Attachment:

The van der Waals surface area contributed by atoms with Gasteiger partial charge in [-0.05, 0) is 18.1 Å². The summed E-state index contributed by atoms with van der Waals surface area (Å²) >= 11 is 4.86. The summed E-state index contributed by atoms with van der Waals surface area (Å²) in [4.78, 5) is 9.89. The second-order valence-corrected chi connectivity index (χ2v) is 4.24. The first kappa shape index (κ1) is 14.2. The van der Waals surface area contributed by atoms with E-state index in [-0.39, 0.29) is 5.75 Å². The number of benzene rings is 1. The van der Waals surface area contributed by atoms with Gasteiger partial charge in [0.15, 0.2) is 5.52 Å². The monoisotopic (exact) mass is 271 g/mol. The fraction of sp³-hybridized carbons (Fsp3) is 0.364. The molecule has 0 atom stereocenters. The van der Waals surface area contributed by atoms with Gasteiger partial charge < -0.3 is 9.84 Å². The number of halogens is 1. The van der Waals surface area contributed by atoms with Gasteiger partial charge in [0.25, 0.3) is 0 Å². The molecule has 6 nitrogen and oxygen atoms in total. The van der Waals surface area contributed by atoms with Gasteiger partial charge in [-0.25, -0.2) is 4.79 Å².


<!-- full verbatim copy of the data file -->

The van der Waals surface area contributed by atoms with Gasteiger partial charge in [-0.05, 0) is 18.1 Å². The summed E-state index contributed by atoms with van der Waals surface area (Å²) >= 11 is 4.86. The summed E-state index contributed by atoms with van der Waals surface area (Å²) in [4.78, 5) is 9.89. The second-order valence-corrected chi connectivity index (χ2v) is 4.24. The first kappa shape index (κ1) is 14.2. The van der Waals surface area contributed by atoms with E-state index in [-0.39, 0.29) is 5.75 Å². The number of benzene rings is 1. The van der Waals surface area contributed by atoms with Gasteiger partial charge in [0.15, 0.2) is 5.52 Å². The monoisotopic (exact) mass is 271 g/mol. The fraction of sp³-hybridized carbons (Fsp3) is 0.364. The molecule has 0 atom stereocenters. The van der Waals surface area contributed by atoms with Gasteiger partial charge < -0.3 is 9.84 Å². The number of halogens is 1. The van der Waals surface area contributed by atoms with Gasteiger partial charge in [0.25, 0.3) is 0 Å². The molecule has 6 nitrogen and oxygen atoms in total. The van der Waals surface area contributed by atoms with Gasteiger partial charge in [-0.25, -0.2) is 4.79 Å².